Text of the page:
It noted, “Performance on Physics improved marginally with 63 per cent of entries achieving Grades I-III this year compared with 61 per cent in 2015,” and an “eight-percentage-point improvement in performance on Human and Social Biology this year, 53 per cent of entries achieved acceptable grades compared with 45 per cent in 2015.”Though a specialist area, Agriculture Science students performed best overall in this area of science, with CXC.org reporting as follows:
“Both Agricultural Science Double Award and Agricultural Science Single Award recorded very good performance this year with slight improvement in the Single Award and slight decline in the Double Award. Ninety-two per cent of entries for Agricultural Science (Double Award) achieved acceptable grades this year compared with 94 per cent in 2015. Eighty-nine per cent of entries for Agricultural Science (Single Award) achieved acceptable grades this year compared with 87 per cent in 2015.”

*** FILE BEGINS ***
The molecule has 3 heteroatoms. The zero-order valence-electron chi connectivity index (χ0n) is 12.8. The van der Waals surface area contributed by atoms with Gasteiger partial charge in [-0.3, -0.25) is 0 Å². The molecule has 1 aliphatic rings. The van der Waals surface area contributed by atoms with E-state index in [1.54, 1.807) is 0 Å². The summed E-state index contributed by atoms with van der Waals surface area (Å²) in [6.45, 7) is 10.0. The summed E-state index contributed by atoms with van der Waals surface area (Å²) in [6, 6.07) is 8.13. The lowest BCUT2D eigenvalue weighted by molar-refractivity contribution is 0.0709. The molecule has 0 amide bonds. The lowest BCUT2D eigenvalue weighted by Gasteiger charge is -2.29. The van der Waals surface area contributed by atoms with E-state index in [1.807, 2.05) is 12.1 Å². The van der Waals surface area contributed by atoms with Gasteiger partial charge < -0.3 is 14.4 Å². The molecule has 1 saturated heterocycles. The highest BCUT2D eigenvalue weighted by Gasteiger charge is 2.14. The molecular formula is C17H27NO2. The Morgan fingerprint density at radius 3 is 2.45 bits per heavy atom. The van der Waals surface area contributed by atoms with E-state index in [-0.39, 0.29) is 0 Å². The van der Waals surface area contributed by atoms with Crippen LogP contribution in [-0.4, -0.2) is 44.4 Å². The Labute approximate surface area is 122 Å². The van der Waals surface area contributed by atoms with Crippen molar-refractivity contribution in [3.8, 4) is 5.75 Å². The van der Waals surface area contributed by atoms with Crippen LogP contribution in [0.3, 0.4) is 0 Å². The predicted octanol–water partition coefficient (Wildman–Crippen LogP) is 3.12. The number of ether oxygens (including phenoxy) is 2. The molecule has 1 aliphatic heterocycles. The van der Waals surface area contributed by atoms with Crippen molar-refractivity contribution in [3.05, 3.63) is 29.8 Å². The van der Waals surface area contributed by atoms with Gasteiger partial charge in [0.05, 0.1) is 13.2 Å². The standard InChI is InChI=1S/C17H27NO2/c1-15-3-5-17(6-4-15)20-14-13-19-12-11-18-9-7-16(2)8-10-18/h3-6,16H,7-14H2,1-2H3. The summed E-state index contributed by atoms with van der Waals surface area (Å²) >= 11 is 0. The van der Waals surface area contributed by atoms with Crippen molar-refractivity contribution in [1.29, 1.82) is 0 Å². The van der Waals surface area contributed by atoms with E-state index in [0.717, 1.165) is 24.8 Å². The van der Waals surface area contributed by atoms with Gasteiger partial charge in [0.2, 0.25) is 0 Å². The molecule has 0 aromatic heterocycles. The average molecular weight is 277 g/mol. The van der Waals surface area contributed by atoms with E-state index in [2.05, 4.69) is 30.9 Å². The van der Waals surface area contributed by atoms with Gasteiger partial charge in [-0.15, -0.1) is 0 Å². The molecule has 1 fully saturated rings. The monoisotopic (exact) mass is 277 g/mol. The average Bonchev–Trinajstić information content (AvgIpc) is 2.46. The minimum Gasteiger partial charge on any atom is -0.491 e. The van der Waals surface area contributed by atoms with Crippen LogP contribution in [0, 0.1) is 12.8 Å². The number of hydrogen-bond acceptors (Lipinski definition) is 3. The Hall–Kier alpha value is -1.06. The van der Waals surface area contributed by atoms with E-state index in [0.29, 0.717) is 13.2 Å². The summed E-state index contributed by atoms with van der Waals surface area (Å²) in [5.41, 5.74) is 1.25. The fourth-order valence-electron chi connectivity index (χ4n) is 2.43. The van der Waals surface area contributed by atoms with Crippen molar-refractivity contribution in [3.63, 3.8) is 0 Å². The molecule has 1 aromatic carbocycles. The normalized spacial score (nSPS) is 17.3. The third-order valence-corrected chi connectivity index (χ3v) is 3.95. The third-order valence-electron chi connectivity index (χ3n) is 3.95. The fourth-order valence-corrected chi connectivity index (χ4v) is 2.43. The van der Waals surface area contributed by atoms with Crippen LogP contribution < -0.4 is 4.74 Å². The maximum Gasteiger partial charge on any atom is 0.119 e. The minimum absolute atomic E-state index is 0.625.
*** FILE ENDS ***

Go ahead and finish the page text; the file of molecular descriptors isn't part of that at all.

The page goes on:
Following the release of the results each year, the media has put a spotlight on the issue. The ensuing discussions have brought some insight into the reasons why the majority of Jamaican candidates are failing the Science subjects. C-SEC students have complained that the questions are challenging while some STEM educators here believe this is because students here are not making the necessary connections with real life and chemistry. One Ministry of Education STEM consultant who shared her views